‘NNC this unique history of the Nagas’

Some trust in chariots and some in horses, but we trust in the name of the LORD our God. Psalm 20:7

Gen (Rtd) Thinoselie M Keyho
President, Naga National Council

Fellow citizens of Nagaland,

Today, on the occasion of the celebration of the 77th Naga Independence Day (76thAnniversary), I convey my warm greetings to all my country men in general and, in particular, to those of you who are gathering at Kutsapo village in observance of the day. On this auspicious occasion, I salute the Naga patriots who, in defence of their people and their land, sacrificed their lives in the struggle against the invasion of the Indian Army into our land beginningfrom1953. 

The Naga political struggle is the longest political struggle in the world today which covers more than seven decades now. During this period, we have lost so many precious lives and properties; the Naga people suffered untold miseries which were never known even to the Indian masses for a long time, not to speak of the outside world. Infact, those of us who had gone through those nightmares feel agitated when we recall the events of those days. It was nothing but madness all around. All of us are aware that even today; tire journalists are not free to roam in Nagaland like in any other parts of the country. In the early days, Naga area was completely locked to the outside world. The Indian Army experimented all savage methods of torturing and killing the Naga people. To me, the treatments meted out to the Naga people those days by the Indian army may not be of much difference from the treatment of their captives by the Nazis in their concentration camps during the Second World War.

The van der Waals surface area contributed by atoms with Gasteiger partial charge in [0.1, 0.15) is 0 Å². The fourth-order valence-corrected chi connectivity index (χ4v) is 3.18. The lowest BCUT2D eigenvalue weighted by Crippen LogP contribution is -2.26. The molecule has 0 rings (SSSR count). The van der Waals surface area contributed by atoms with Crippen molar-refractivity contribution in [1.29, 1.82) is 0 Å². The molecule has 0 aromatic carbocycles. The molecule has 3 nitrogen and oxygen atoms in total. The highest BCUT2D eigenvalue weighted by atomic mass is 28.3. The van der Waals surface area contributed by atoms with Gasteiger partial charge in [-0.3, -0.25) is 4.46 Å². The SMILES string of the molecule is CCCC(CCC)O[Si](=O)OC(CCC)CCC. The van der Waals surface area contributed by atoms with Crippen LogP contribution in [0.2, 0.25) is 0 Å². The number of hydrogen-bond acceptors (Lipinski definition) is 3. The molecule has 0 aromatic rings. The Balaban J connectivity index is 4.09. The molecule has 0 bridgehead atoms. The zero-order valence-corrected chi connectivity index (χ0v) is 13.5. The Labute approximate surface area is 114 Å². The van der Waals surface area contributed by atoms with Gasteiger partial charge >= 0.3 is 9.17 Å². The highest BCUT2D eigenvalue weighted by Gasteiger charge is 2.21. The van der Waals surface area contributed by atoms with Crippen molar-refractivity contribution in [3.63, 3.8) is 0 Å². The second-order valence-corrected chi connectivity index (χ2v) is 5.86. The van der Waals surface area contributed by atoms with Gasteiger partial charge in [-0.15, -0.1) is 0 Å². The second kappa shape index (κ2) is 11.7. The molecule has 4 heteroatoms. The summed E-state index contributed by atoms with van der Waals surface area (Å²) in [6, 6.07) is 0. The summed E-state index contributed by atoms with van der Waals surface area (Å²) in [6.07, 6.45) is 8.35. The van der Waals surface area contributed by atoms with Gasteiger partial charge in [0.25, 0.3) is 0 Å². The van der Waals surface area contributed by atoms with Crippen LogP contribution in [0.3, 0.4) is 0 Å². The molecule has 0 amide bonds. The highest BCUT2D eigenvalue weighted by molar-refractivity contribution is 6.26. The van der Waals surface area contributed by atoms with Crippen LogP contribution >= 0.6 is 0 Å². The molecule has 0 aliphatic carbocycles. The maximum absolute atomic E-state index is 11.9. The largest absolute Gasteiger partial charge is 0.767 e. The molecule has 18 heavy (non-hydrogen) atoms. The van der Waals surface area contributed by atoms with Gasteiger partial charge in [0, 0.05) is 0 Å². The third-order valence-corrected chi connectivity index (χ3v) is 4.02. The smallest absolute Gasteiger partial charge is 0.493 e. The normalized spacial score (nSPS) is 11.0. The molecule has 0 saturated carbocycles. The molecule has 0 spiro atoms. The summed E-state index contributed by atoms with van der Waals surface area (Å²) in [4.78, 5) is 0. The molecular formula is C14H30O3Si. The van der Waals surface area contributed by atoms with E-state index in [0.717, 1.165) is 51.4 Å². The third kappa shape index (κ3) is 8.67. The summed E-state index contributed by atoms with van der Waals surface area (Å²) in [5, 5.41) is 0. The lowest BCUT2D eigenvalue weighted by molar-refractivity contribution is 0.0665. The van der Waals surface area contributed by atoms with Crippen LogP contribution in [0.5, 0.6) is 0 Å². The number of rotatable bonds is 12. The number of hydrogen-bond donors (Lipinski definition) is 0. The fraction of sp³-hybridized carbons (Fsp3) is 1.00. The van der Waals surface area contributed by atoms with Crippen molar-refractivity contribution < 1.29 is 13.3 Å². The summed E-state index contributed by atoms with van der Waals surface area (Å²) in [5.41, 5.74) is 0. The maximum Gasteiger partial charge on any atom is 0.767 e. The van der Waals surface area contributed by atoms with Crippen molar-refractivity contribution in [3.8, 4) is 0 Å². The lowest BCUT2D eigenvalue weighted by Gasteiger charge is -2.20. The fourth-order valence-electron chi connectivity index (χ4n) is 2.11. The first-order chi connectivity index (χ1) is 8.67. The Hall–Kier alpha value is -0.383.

B.N.Mulich, Chief Intelligent Bureau of India, had written a book entitled"My Years with Nehru" (1948-'64). This book confirmed many of our stories which the Indian Government denied terming our stories as false allegations. This book is, more or less, the record of the Indian Intelligent Bureau. It says about these days, "There was nearly one security troop for every adult Naga in the Naga Hills Tuensang Area." (page313). Also "Troops moved into Tuensang by October 1955, and the war with the Nagas started then." (page308). In spite of all these happenings in Nagaland, nobody knew what was going on in Nagaland those days.